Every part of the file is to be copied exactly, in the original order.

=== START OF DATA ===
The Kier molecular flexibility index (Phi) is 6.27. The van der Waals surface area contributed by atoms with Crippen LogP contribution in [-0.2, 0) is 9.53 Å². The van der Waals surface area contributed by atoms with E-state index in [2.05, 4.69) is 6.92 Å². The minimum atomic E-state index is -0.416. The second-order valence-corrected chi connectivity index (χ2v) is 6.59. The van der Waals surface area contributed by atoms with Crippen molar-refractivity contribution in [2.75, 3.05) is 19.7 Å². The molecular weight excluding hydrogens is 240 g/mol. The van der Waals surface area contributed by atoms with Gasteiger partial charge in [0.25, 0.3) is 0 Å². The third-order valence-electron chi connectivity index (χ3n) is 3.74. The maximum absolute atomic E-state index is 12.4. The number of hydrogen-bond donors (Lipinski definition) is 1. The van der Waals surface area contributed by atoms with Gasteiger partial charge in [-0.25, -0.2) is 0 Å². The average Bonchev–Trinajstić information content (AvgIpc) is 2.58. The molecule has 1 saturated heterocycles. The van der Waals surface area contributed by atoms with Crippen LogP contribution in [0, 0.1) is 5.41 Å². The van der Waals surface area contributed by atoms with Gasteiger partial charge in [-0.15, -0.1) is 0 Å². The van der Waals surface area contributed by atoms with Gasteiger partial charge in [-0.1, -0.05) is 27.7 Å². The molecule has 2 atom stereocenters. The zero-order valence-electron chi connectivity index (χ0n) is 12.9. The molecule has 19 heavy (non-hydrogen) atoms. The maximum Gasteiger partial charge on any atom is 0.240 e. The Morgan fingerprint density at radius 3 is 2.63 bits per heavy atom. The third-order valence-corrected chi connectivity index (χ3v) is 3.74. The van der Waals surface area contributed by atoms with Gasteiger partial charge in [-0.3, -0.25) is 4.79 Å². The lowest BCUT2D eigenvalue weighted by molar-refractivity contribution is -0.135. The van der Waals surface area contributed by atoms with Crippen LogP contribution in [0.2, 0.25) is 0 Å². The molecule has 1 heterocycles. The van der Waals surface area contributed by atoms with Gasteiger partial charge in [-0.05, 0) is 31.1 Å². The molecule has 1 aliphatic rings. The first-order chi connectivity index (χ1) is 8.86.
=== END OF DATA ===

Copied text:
The Kier molecular flexibility index (Phi) is 6.27. The van der Waals surface area contributed by atoms with Crippen LogP contribution in [-0.2, 0) is 9.53 Å². The van der Waals surface area contributed by atoms with E-state index in [2.05, 4.69) is 6.92 Å². The minimum atomic E-state index is -0.416. The second-order valence-corrected chi connectivity index (χ2v) is 6.59. The van der Waals surface area contributed by atoms with Crippen molar-refractivity contribution in [2.75, 3.05) is 19.7 Å². The molecular weight excluding hydrogens is 240 g/mol. The van der Waals surface area contributed by atoms with Gasteiger partial charge in [0.25, 0.3) is 0 Å². The third-order valence-electron chi connectivity index (χ3n) is 3.74. The maximum absolute atomic E-state index is 12.4. The number of hydrogen-bond donors (Lipinski definition) is 1. The van der Waals surface area contributed by atoms with Gasteiger partial charge in [-0.25, -0.2) is 0 Å². The average Bonchev–Trinajstić information content (AvgIpc) is 2.58. The molecule has 1 saturated heterocycles. The van der Waals surface area contributed by atoms with Crippen LogP contribution in [0, 0.1) is 5.41 Å². The van der Waals surface area contributed by atoms with Gasteiger partial charge in [-0.15, -0.1) is 0 Å². The van der Waals surface area contributed by atoms with Gasteiger partial charge in [-0.1, -0.05) is 27.7 Å². The molecule has 2 atom stereocenters. The zero-order valence-electron chi connectivity index (χ0n) is 12.9. The molecule has 19 heavy (non-hydrogen) atoms. The maximum Gasteiger partial charge on any atom is 0.240 e. The Morgan fingerprint density at radius 3 is 2.63 bits per heavy atom. The third-order valence-corrected chi connectivity index (χ3v) is 3.74. The van der Waals surface area contributed by atoms with Gasteiger partial charge in [-0.3, -0.25) is 4.79 Å². The lowest BCUT2D eigenvalue weighted by molar-refractivity contribution is -0.135. The van der Waals surface area contributed by atoms with Crippen LogP contribution in [0.2, 0.25) is 0 Å². The molecule has 1 heterocycles. The van der Waals surface area contributed by atoms with Gasteiger partial charge in [-0.05, 0) is 31.1 Å². The molecule has 1 aliphatic rings. The first-order chi connectivity index (χ1) is 8.86.